Tuesday, October 25, 2011

The Angler's Year- October

The wind is blowing a howling gale that has raged for four days now.  In town the bay is open to the full onslaught of the west wind.  Waves formed across 100 miles of open water grow in size and volume, until they pile up 6, then 10, even 20 feet or more, then explode against the breakwall that protects the harbor, throwing spray up to 60 feet in the air.  To stand there at the foot of the wall, lean into this wind and feel the ground shake from the pounding of these waves inspires awe, and fear.

October marks one of the year's greatest transitions.  It starts with plenty of decent weather, and the leaves are still on, though starting to change color fast.  By the time it's over, the trees will be stark and bare, and most years here in Trout Country we'll have seen our first bit of snow before it's over.  Nothing permanent, but definitely a shot across our bow.  The deer get more and more restless, the beechnuts drop, the last of the apples ripen and fall, the grass slowly fades to that whiter shade of tan.

moldering October king
It is a time of great transition for the angler as well- the general trout season here in Michigan is over.  The salmon are still in the rivers, and some will still be chrome bright, but most will have blackened, grown moldy, then died.  By late October only the bright gravel ovals will be there to remind you of the schools of huge fish that drew anglers to the rivers in droves.  By late October, the fall streamer bite for steelhead and browns starts in earnest, a welcome change in my opinion, both from the brutish kings, and from the gentle dry fly season.  I like being able to cast with authority- you want that fly to slap the water.  Sure, you're going for accuracy, but delicacy in casting is not a prerogative. And nothing- nothing- matches the sight of a two foot long brown or even longer steelhead making a swing for your fly.  You don't have to catch fish streamer fishing (though it is nice)- just seeing one of those fish chase your fly will make your heart pound for the rest of the day.  It's the only part of this sport where not catching a fish can still make your season.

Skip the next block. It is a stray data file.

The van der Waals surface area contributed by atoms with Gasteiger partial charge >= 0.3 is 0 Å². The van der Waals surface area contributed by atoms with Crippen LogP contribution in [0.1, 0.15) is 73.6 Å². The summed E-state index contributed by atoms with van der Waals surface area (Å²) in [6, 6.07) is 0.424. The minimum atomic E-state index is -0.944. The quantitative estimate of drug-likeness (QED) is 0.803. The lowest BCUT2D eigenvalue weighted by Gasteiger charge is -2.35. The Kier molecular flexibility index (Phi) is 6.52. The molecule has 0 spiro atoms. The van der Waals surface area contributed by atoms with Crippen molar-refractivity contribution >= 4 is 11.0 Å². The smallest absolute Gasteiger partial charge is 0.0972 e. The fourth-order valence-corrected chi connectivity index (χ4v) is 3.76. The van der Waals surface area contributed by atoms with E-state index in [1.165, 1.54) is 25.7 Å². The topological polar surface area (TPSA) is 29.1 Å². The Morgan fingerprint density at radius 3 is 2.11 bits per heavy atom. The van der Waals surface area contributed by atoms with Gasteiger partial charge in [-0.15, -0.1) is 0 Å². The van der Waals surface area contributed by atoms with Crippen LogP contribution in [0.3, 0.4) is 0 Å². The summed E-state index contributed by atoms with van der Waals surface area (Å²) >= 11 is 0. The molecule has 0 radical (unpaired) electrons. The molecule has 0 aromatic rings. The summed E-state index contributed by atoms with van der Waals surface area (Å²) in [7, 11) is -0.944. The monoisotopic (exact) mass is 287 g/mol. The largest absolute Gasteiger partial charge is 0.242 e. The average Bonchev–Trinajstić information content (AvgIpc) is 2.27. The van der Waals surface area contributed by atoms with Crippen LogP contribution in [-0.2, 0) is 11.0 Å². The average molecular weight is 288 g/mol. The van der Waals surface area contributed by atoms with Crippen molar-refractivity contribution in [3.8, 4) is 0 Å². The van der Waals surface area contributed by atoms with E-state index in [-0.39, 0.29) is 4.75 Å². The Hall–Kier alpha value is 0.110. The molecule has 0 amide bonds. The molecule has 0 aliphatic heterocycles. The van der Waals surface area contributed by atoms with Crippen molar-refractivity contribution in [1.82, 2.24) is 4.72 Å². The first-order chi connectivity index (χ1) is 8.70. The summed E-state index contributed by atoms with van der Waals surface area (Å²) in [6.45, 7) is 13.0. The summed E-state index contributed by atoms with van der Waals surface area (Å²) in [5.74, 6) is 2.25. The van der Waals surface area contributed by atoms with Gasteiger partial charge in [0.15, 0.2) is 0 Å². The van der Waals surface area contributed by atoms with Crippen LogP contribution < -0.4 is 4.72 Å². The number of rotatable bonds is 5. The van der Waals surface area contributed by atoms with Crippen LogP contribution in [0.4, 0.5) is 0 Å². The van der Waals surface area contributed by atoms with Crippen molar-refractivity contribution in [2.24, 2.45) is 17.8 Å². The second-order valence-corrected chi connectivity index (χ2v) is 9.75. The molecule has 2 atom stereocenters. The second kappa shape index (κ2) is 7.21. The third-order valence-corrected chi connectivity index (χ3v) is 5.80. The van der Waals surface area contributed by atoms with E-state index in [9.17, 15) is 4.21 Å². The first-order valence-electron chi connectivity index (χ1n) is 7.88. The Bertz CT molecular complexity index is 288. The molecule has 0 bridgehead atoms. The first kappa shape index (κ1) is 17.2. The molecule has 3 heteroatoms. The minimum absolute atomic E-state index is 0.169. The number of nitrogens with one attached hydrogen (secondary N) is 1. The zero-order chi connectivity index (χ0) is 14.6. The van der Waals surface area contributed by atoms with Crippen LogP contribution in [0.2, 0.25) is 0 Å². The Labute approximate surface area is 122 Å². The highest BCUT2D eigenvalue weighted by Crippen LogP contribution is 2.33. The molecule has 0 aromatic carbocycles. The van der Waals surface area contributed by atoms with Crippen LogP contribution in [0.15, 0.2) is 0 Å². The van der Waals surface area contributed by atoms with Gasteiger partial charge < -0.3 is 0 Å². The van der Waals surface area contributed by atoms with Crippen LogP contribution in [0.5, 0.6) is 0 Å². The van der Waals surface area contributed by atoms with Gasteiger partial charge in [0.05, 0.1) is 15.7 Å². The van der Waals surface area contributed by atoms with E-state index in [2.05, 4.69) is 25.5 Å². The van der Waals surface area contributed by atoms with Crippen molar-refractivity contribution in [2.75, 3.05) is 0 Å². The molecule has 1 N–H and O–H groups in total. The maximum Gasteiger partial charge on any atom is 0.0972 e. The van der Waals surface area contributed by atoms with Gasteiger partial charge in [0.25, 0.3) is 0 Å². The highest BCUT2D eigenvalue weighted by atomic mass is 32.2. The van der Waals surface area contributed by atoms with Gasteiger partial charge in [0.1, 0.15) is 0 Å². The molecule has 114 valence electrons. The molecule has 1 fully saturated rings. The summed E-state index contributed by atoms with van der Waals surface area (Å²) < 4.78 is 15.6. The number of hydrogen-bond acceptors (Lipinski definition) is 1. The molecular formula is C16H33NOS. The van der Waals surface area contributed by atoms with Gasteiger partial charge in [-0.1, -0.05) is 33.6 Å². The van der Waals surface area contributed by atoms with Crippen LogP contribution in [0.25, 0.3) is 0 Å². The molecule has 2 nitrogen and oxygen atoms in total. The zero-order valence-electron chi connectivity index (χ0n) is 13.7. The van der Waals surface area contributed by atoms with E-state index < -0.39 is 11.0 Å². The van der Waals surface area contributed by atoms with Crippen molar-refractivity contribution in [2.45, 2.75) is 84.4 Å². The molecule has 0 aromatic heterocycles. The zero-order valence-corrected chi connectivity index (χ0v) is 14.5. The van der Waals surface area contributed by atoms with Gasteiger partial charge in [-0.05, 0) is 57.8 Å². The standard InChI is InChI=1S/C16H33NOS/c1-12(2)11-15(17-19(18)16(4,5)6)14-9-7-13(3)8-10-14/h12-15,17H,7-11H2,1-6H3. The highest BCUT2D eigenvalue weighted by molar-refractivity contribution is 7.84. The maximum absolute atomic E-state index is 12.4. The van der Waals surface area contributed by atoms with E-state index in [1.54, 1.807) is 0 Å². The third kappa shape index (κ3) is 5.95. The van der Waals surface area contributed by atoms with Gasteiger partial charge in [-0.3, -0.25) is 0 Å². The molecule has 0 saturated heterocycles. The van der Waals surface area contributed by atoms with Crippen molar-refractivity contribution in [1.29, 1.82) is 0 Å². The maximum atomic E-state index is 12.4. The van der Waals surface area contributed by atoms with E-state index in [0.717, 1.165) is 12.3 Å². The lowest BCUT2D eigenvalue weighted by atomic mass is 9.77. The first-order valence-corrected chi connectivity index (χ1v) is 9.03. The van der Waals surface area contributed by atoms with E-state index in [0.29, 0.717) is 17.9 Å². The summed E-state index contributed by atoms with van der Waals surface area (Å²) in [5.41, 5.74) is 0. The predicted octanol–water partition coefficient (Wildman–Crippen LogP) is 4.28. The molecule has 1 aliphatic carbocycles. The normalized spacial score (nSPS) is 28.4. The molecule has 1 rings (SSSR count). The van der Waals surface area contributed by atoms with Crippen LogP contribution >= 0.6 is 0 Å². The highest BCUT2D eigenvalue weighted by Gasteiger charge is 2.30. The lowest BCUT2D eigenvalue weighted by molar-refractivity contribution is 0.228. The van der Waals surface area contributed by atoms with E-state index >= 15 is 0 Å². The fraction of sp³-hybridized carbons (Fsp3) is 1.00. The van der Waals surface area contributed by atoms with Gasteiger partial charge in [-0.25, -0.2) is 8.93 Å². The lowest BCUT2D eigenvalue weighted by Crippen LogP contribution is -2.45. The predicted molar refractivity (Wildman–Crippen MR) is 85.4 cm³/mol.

fall streamer brown

October is fall color season.  The colors that started in September very quickly build, until every hillside is ablaze in yellow and orange, bright scarlet, even purple.  They start at the high and low elevations and meet in the middle, like a match lit at both ends.  The first leaves to drop are here on the river and around the lakes.  In a single week, the maples turn scarlet, then drop their leaves suddenly.  I've never understood this.  At higher elevations (and here in Michigan 400 feet can make a big difference) the leaves change just as fast, but seem to hang on longer.  As soon as it peaks, in just a matter of days, the wind inevitably comes and strips the trees.  This leaf fall can be very problematic for the fly angler, as mats of fallen leaves drifting downstream can make fishing almost impossible, sometimes for more than a week.  I constantly hook-set into perceived weight, only to find that I've snagged more leaves.  It also loads the river with floating objects, and I believe it makes the fish more reluctant to bite- they seem to tire of inspecting every colorful object.  Once this onslaught of color and debris clears, the fishing improves markedly.

What is October to the fly angler?  It is bright colors on trees and fish, the smell of fresh fallen leaves, cooler water temperatures that get the fish feeding again.  It becomes stark bare trees and a return to monochrome, that first hard frost and snow, and the first bad gales that mark the change to winter weather.  It's the transition from dries and 5 weights, to streamers, eggs, chuck and duck, and heavier rods.  It is the transition from a gentler time and camaraderie, to one of fortitude and self-reliance.  It is a time of solitude on the river.  If you hit it wrong you'll find moldy fish, or high, leaf-filled water in a howling gale.  If you hit it right it marks some of the best fishing of the year.

Author's note:  since I started this post we've had three severe gale's in a week.  According to data recorded by NOAA buoys wave heights topped out near 20 feet.  And yes, the trees are bare.


  1. The fall is my favorite time of the year - it screams of hot chocolate and pumpkin pie. Once again, great post Jay.

  2. You hit the nail on the head with this post, I enjoyed it thanks.The tree in the middle of the post is unreal! Could use more color like that here on Long Island.

  3. The season changes quickly for sure. Even the salmon transform from bright to dark...we are about to get our first real blast of cold tonight.

    Really enjoyed the mood your post set. it was perfect.

  4. It's my favorite time of the year, but unfortunately it's disappearing quickly. Great post!

  5. Very nice post. Hope to catch up with you next time you're in the Denver area.

  6. I wait all year for October to come around. There is nothing like the colors in trees, hillsides, and fish. The most amazing part is that you tend to relax more while fishing (and at the same time, enjoy more) as it is turning colder and there is more solitude like you say. Ahhh...October. Just breathe in the fall air. There isn't anything like it.